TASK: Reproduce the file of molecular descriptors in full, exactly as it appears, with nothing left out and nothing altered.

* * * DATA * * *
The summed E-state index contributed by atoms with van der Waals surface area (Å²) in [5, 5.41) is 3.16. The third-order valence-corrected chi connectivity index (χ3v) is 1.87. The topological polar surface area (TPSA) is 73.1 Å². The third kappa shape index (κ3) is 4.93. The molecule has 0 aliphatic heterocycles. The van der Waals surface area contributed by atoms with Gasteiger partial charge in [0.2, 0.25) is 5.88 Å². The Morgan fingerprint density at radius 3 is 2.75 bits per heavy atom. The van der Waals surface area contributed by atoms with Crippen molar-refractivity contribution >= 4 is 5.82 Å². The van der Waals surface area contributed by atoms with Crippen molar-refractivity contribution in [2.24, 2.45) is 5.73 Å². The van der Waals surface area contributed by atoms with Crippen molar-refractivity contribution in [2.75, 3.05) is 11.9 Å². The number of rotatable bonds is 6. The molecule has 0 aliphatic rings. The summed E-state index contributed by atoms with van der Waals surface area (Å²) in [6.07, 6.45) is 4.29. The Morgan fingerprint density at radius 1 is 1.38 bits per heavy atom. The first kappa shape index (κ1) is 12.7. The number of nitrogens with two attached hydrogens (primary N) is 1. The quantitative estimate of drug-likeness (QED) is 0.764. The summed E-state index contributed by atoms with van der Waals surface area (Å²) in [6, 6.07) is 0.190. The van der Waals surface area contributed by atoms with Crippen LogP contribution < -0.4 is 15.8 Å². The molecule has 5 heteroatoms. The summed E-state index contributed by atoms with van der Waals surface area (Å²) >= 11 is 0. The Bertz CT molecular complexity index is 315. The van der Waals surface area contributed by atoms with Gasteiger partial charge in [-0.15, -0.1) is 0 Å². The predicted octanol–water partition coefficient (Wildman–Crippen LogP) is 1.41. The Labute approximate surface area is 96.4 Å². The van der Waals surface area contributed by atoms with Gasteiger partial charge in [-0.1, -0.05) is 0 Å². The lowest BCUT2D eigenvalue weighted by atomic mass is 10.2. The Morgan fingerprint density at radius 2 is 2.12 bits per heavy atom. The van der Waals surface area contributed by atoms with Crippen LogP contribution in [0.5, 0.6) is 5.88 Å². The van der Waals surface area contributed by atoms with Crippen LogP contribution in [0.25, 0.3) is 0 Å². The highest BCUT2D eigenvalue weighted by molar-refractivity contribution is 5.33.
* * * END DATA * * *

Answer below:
The summed E-state index contributed by atoms with van der Waals surface area (Å²) in [5, 5.41) is 3.16. The third-order valence-corrected chi connectivity index (χ3v) is 1.87. The topological polar surface area (TPSA) is 73.1 Å². The third kappa shape index (κ3) is 4.93. The molecule has 0 aliphatic heterocycles. The van der Waals surface area contributed by atoms with Gasteiger partial charge in [0.2, 0.25) is 5.88 Å². The Morgan fingerprint density at radius 3 is 2.75 bits per heavy atom. The van der Waals surface area contributed by atoms with Crippen molar-refractivity contribution >= 4 is 5.82 Å². The van der Waals surface area contributed by atoms with Crippen molar-refractivity contribution in [2.24, 2.45) is 5.73 Å². The van der Waals surface area contributed by atoms with Crippen molar-refractivity contribution in [2.75, 3.05) is 11.9 Å². The number of rotatable bonds is 6. The molecule has 0 aliphatic rings. The summed E-state index contributed by atoms with van der Waals surface area (Å²) in [6.07, 6.45) is 4.29. The Morgan fingerprint density at radius 1 is 1.38 bits per heavy atom. The first kappa shape index (κ1) is 12.7. The number of nitrogens with two attached hydrogens (primary N) is 1. The quantitative estimate of drug-likeness (QED) is 0.764. The summed E-state index contributed by atoms with van der Waals surface area (Å²) in [6, 6.07) is 0.190. The van der Waals surface area contributed by atoms with Crippen LogP contribution < -0.4 is 15.8 Å². The molecule has 5 heteroatoms. The summed E-state index contributed by atoms with van der Waals surface area (Å²) >= 11 is 0. The Bertz CT molecular complexity index is 315. The van der Waals surface area contributed by atoms with Gasteiger partial charge in [-0.15, -0.1) is 0 Å². The predicted octanol–water partition coefficient (Wildman–Crippen LogP) is 1.41. The Labute approximate surface area is 96.4 Å². The van der Waals surface area contributed by atoms with Gasteiger partial charge in [-0.1, -0.05) is 0 Å². The lowest BCUT2D eigenvalue weighted by atomic mass is 10.2. The Morgan fingerprint density at radius 2 is 2.12 bits per heavy atom. The van der Waals surface area contributed by atoms with Crippen LogP contribution in [0.5, 0.6) is 5.88 Å². The van der Waals surface area contributed by atoms with Crippen LogP contribution in [0.25, 0.3) is 0 Å². The highest BCUT2D eigenvalue weighted by molar-refractivity contribution is 5.33.